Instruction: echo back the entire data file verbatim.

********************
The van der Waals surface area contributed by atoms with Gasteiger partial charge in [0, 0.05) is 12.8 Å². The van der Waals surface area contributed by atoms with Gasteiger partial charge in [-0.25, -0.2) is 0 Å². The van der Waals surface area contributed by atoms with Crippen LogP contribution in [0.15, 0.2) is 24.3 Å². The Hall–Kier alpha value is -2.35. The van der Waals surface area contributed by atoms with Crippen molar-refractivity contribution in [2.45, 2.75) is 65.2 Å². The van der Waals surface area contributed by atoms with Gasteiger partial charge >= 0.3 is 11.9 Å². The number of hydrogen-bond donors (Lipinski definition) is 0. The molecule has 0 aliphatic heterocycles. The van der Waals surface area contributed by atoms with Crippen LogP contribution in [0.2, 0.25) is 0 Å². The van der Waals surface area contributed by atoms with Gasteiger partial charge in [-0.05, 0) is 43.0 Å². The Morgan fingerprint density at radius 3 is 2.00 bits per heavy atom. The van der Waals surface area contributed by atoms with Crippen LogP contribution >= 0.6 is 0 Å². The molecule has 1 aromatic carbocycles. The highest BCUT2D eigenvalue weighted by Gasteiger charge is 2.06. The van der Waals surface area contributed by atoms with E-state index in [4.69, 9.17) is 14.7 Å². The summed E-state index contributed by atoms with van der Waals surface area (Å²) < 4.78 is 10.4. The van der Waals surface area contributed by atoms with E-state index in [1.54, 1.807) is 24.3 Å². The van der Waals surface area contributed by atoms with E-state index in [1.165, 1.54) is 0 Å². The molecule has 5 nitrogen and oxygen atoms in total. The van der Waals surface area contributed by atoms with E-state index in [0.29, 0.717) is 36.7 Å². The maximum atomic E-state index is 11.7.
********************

The van der Waals surface area contributed by atoms with Gasteiger partial charge in [0, 0.05) is 12.8 Å². The van der Waals surface area contributed by atoms with Gasteiger partial charge in [-0.25, -0.2) is 0 Å². The van der Waals surface area contributed by atoms with Crippen LogP contribution in [0.15, 0.2) is 24.3 Å². The Hall–Kier alpha value is -2.35. The van der Waals surface area contributed by atoms with Crippen molar-refractivity contribution in [2.45, 2.75) is 65.2 Å². The van der Waals surface area contributed by atoms with Gasteiger partial charge >= 0.3 is 11.9 Å². The number of hydrogen-bond donors (Lipinski definition) is 0. The molecule has 0 aliphatic heterocycles. The van der Waals surface area contributed by atoms with Crippen LogP contribution in [0.2, 0.25) is 0 Å². The van der Waals surface area contributed by atoms with Gasteiger partial charge in [-0.05, 0) is 43.0 Å². The Morgan fingerprint density at radius 3 is 2.00 bits per heavy atom. The van der Waals surface area contributed by atoms with Crippen LogP contribution >= 0.6 is 0 Å². The molecule has 1 aromatic carbocycles. The highest BCUT2D eigenvalue weighted by Gasteiger charge is 2.06. The van der Waals surface area contributed by atoms with E-state index in [4.69, 9.17) is 14.7 Å². The summed E-state index contributed by atoms with van der Waals surface area (Å²) < 4.78 is 10.4. The van der Waals surface area contributed by atoms with E-state index in [1.54, 1.807) is 24.3 Å². The van der Waals surface area contributed by atoms with E-state index in [1.165, 1.54) is 0 Å². The molecule has 5 nitrogen and oxygen atoms in total. The van der Waals surface area contributed by atoms with E-state index in [0.29, 0.717) is 36.7 Å². The maximum atomic E-state index is 11.7.